Back in 2006 Pat Holmes had taken over the Mayo U21 team alongside Noel Connelly. The county minors were beaten in the 2005 All-Ireland final so five of them were given a trial for the next level. Ballina Stephenites’ Ger Cafferkey was one.
Straight away Holmes, full back for Mayo in the 1997 Maurice Fitzgerald final, and Connelly saw their starting full-back for the season ahead. Oodles of pace and an ability to knock the ball out of the attacker’s hands gave them a solid platform to build a team from. In February Pat’s phone rang.
“He said he was pulling out of the panel because he wanted to concentrate on his studies,” said Holmes. “We knew at that stage he’d be on our team because you could see he was the best full-back by a distance. He took a bit of convincing and we even used Gerry Leonard in Ballina to coax him back in. He did and won his All-Ireland U21 medal but also did very well in his Leaving Cert and got the points for engineering.”
Cafferkey isn’t your typical footballer. More cerebral than a lot of his colleagues, he saw the bigger picture before his career even took off. His studies would count a lot more in the long run than football. But when he committed, he gave it everything.
That approach has made some of his managers and team-mates stand back in awe.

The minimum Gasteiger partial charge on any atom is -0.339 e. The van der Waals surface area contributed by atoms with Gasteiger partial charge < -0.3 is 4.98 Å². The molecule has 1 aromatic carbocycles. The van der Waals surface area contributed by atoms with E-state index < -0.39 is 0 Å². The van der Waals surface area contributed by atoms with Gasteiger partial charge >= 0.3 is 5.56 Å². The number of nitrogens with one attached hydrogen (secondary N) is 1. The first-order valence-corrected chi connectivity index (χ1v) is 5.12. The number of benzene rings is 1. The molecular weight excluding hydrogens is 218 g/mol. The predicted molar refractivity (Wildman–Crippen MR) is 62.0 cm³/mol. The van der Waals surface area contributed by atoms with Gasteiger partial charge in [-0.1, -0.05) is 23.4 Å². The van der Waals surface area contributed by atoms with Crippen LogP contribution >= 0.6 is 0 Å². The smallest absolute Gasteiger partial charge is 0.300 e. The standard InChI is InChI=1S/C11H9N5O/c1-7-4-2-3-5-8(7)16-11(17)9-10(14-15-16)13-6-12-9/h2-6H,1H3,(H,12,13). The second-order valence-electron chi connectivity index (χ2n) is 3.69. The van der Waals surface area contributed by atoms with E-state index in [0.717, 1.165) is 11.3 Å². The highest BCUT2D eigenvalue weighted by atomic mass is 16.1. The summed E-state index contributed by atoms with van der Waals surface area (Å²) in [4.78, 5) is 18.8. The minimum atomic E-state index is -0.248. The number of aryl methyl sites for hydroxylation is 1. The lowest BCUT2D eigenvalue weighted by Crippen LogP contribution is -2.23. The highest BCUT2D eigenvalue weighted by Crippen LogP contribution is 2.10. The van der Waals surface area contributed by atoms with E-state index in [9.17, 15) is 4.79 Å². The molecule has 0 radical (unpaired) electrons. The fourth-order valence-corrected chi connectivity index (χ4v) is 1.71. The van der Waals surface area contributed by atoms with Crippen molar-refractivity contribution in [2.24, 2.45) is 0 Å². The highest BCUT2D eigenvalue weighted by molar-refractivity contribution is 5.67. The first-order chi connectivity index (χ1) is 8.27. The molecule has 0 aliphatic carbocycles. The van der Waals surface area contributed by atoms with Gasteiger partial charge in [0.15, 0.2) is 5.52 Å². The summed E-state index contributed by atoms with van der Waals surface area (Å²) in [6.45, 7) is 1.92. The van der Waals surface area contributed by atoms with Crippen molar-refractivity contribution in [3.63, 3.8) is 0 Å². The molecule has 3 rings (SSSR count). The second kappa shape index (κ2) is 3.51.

“All Ger ever wanted to know was about his direct opponent,” said Holmes. “As the season went on we used to watch the teams we were going up against and Ger, above anyone else, always wanted to know the guy he was marking, what foot he kicked with, what’s his traits. It was something I never ever saw a player doing before but he’d write it down. Then in the dressing room or on the coach to the game he’d take out his list of pointers on what he had to do. I never saw any player in all my life doing that before but that was Ger Caff. I don’t know if he’s still doing it but that was the way he analysed everything.”
He’s a deep thinker on the game and was heavily influenced by tales of the 1950-51 Mayo teams who took a more intellectual approach towards the game. In a recent interview, one of the few he’s given, he said: “I’m a big fan of intelligence in sport, so even though I have never seen them play, the stories that I have been told about Paddy Prendergast and Sean Flanagan have shaped my philosophies on sport.”
It’s something his club colleagues have noticed as well. Former team-mate John Healy took over the senior team this year and was taken aback by the level of detail Cafferkey went into preparing for games.
“He’d regularly be on to the club management looking for video analysis of games and organising workshops to analyse the opponents and individualise the players so we could identify their weaknesses and strengths and work on them. He studies the game at a different level than most lads.”
“Ever since he first started with the senior team he gave an impression that he took football very serious. He wouldn’t be laughing or joking in the dressing room. He’d always be the type that would be preparing properly. He was very focused on his football from an early age.”